So there is little incentive for the generator to run their plant at a time when prices are high - they would run nukes when the price was low, knowing the taxpayer is topping them up - and gas when prices were high.
    Says James, in my opinion, there's nothing in this world
    Beats a '52 Vincent and a red headed girl
  • edited 25 July 2011 at 8:04PM
    grahamc2003grahamc2003 Forumite
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    edited 25 July 2011 at 8:04PM
    zeupater wrote: »
    Hi

    Which 50%+ of generation would that be, or are you relating to capacity ? .... if so, shouldn't the remark be - if you have 50%+ of your generating capacity idle at any one time, then you don't have a very efficient generating strategy ....

    Z

    I think under current plans, this scenario is the most likely driver ensuring higher prices in the years ahead - a large overcapacity in a capital intensive industry can't be sen as anything other than an inefficient strategy. It just means very expensive plant is idle much of the time.

    Talking about pricing mechanisms in 2025 in this industry is nothing more than guesswork - the pricing philosophy has changed drastically over the years, latterly to favour renewables. I'm pretty sure that will be seen as unacceptably expensive in the years ahead, and new pricing for electricity will come along to lower the massive wasteage current pricing forces. This isn't any sort of 'free market', and it never has been. Electricity has always been driven by politics - in a way, it's just too important to be out of government control (which is frightening in itself!). Any transactions/auctions/bidding, CFD mechanisms etc may give the impression of some sort of marketdriven actions, but in reality, all those things happen (if they do) under a tightly controlled market framework which reflects the government priorities of the day (therefore likely to change a lot).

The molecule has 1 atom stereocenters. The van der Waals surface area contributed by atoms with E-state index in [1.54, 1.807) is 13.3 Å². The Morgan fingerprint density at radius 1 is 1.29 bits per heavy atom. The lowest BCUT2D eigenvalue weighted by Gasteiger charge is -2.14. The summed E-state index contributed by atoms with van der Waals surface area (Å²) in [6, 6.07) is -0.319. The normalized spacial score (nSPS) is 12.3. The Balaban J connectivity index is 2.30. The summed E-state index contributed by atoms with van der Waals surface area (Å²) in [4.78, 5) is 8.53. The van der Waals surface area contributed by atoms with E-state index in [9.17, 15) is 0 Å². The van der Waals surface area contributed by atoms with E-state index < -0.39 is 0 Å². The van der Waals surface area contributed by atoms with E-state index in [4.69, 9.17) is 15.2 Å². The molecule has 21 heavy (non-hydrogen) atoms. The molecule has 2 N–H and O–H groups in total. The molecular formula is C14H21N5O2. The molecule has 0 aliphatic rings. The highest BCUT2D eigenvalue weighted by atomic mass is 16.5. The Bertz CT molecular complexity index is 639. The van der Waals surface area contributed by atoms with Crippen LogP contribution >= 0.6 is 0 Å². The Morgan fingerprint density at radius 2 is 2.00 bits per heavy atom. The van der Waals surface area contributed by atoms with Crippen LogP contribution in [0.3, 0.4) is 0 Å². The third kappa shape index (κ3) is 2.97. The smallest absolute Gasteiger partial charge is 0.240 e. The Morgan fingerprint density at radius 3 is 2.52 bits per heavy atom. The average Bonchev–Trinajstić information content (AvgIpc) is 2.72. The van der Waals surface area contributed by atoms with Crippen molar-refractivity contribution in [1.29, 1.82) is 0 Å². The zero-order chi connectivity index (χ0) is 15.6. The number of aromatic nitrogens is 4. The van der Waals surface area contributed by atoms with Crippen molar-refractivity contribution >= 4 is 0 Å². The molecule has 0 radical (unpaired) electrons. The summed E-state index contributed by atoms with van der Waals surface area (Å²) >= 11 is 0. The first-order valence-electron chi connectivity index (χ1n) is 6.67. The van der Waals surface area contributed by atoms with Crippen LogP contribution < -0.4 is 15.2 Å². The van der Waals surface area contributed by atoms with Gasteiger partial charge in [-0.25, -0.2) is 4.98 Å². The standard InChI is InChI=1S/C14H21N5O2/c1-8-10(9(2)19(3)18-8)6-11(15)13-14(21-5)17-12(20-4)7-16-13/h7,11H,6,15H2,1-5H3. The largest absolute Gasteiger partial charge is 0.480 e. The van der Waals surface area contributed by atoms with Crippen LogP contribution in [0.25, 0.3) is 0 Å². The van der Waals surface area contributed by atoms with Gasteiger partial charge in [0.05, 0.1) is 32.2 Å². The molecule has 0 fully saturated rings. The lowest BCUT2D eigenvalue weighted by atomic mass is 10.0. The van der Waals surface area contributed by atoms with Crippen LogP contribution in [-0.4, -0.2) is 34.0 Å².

• magyarmagyar Forumite
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    Talking about pricing mechanisms in 2025 in this industry is nothing more than guesswork

    It's far from guesswork. This is the whole point: Decc have just brought out a white paper proposing the CFD system which will support both large renewables and large nuclear, neither of which would be economic without some sort of support mechanism.

    In order to invest in new nuclear build, developers will need to know there is a system in place which will support their construction. Even getting to the point of an investment decision will take tens of millions of pounds, with no return until they start generating. Companies simply will not spend this unless they know there's a credible system in place to give them a return.

    The first CFDs will be issued in 2014, for plants which would start generating in 2017 onwards. It's just the nuclear that won't be around until about 2025.
    Says James, in my opinion, there's nothing in this world
    Beats a '52 Vincent and a red headed girl